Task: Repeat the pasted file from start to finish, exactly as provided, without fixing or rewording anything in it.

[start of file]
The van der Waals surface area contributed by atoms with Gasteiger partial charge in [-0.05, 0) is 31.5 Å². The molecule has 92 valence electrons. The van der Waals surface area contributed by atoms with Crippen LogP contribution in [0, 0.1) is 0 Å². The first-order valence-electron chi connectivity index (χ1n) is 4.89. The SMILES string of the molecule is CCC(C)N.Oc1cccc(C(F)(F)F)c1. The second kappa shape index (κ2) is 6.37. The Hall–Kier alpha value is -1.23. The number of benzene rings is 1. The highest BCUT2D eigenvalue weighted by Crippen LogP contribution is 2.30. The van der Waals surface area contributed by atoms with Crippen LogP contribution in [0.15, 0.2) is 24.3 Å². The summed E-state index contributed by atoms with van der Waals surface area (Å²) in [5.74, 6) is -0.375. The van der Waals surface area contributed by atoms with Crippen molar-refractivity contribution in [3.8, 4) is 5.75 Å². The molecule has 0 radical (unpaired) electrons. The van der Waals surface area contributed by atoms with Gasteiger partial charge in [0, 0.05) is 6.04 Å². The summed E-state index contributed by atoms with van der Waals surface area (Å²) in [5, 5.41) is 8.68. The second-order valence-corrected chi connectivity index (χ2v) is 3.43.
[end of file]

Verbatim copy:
The van der Waals surface area contributed by atoms with Gasteiger partial charge in [-0.05, 0) is 31.5 Å². The molecule has 92 valence electrons. The van der Waals surface area contributed by atoms with Crippen LogP contribution in [0, 0.1) is 0 Å². The first-order valence-electron chi connectivity index (χ1n) is 4.89. The SMILES string of the molecule is CCC(C)N.Oc1cccc(C(F)(F)F)c1. The second kappa shape index (κ2) is 6.37. The Hall–Kier alpha value is -1.23. The number of benzene rings is 1. The highest BCUT2D eigenvalue weighted by Crippen LogP contribution is 2.30. The van der Waals surface area contributed by atoms with Crippen LogP contribution in [0.15, 0.2) is 24.3 Å². The summed E-state index contributed by atoms with van der Waals surface area (Å²) in [5.74, 6) is -0.375. The van der Waals surface area contributed by atoms with Crippen molar-refractivity contribution in [3.8, 4) is 5.75 Å². The molecule has 0 radical (unpaired) electrons. The van der Waals surface area contributed by atoms with Gasteiger partial charge in [0, 0.05) is 6.04 Å². The summed E-state index contributed by atoms with van der Waals surface area (Å²) in [5, 5.41) is 8.68. The second-order valence-corrected chi connectivity index (χ2v) is 3.43.